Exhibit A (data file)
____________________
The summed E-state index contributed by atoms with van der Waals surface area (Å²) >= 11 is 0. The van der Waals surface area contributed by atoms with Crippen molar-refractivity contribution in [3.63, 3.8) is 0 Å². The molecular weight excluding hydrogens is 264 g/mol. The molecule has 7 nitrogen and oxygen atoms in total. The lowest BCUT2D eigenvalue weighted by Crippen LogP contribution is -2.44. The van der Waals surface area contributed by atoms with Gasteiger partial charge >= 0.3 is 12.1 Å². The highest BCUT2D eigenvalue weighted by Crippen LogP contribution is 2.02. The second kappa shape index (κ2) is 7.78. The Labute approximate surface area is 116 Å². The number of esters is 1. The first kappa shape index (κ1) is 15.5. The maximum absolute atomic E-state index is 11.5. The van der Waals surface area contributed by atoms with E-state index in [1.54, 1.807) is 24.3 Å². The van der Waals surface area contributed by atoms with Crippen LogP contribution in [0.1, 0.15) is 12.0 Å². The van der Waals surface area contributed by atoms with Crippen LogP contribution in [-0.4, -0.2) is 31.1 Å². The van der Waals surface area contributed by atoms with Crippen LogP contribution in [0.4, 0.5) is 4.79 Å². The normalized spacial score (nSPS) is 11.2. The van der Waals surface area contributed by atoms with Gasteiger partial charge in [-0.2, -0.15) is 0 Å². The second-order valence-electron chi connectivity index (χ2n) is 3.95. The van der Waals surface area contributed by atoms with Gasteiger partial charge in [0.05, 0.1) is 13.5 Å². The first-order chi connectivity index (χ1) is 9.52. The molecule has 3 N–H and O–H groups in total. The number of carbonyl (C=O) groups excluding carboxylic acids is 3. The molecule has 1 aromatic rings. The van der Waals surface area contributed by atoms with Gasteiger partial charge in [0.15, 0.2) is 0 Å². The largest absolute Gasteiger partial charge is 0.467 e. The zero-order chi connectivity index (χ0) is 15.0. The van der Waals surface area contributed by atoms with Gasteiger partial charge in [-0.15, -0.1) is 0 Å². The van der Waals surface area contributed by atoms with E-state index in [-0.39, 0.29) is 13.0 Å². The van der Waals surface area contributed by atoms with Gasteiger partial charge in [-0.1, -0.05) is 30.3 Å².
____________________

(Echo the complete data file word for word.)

The summed E-state index contributed by atoms with van der Waals surface area (Å²) >= 11 is 0. The van der Waals surface area contributed by atoms with Crippen molar-refractivity contribution in [3.63, 3.8) is 0 Å². The molecular weight excluding hydrogens is 264 g/mol. The molecule has 7 nitrogen and oxygen atoms in total. The lowest BCUT2D eigenvalue weighted by Crippen LogP contribution is -2.44. The van der Waals surface area contributed by atoms with Gasteiger partial charge >= 0.3 is 12.1 Å². The highest BCUT2D eigenvalue weighted by Crippen LogP contribution is 2.02. The second kappa shape index (κ2) is 7.78. The Labute approximate surface area is 116 Å². The number of esters is 1. The first kappa shape index (κ1) is 15.5. The maximum absolute atomic E-state index is 11.5. The van der Waals surface area contributed by atoms with E-state index in [1.54, 1.807) is 24.3 Å². The van der Waals surface area contributed by atoms with Crippen LogP contribution in [0.1, 0.15) is 12.0 Å². The van der Waals surface area contributed by atoms with Crippen LogP contribution in [-0.4, -0.2) is 31.1 Å². The van der Waals surface area contributed by atoms with Crippen LogP contribution in [0.4, 0.5) is 4.79 Å². The normalized spacial score (nSPS) is 11.2. The van der Waals surface area contributed by atoms with Gasteiger partial charge in [-0.2, -0.15) is 0 Å². The second-order valence-electron chi connectivity index (χ2n) is 3.95. The van der Waals surface area contributed by atoms with Gasteiger partial charge in [0.05, 0.1) is 13.5 Å². The first-order chi connectivity index (χ1) is 9.52. The molecule has 3 N–H and O–H groups in total. The number of carbonyl (C=O) groups excluding carboxylic acids is 3. The molecule has 1 aromatic rings. The van der Waals surface area contributed by atoms with Gasteiger partial charge in [0.15, 0.2) is 0 Å². The largest absolute Gasteiger partial charge is 0.467 e. The zero-order chi connectivity index (χ0) is 15.0. The van der Waals surface area contributed by atoms with Gasteiger partial charge in [-0.15, -0.1) is 0 Å². The van der Waals surface area contributed by atoms with E-state index in [-0.39, 0.29) is 13.0 Å². The van der Waals surface area contributed by atoms with Gasteiger partial charge in [-0.1, -0.05) is 30.3 Å².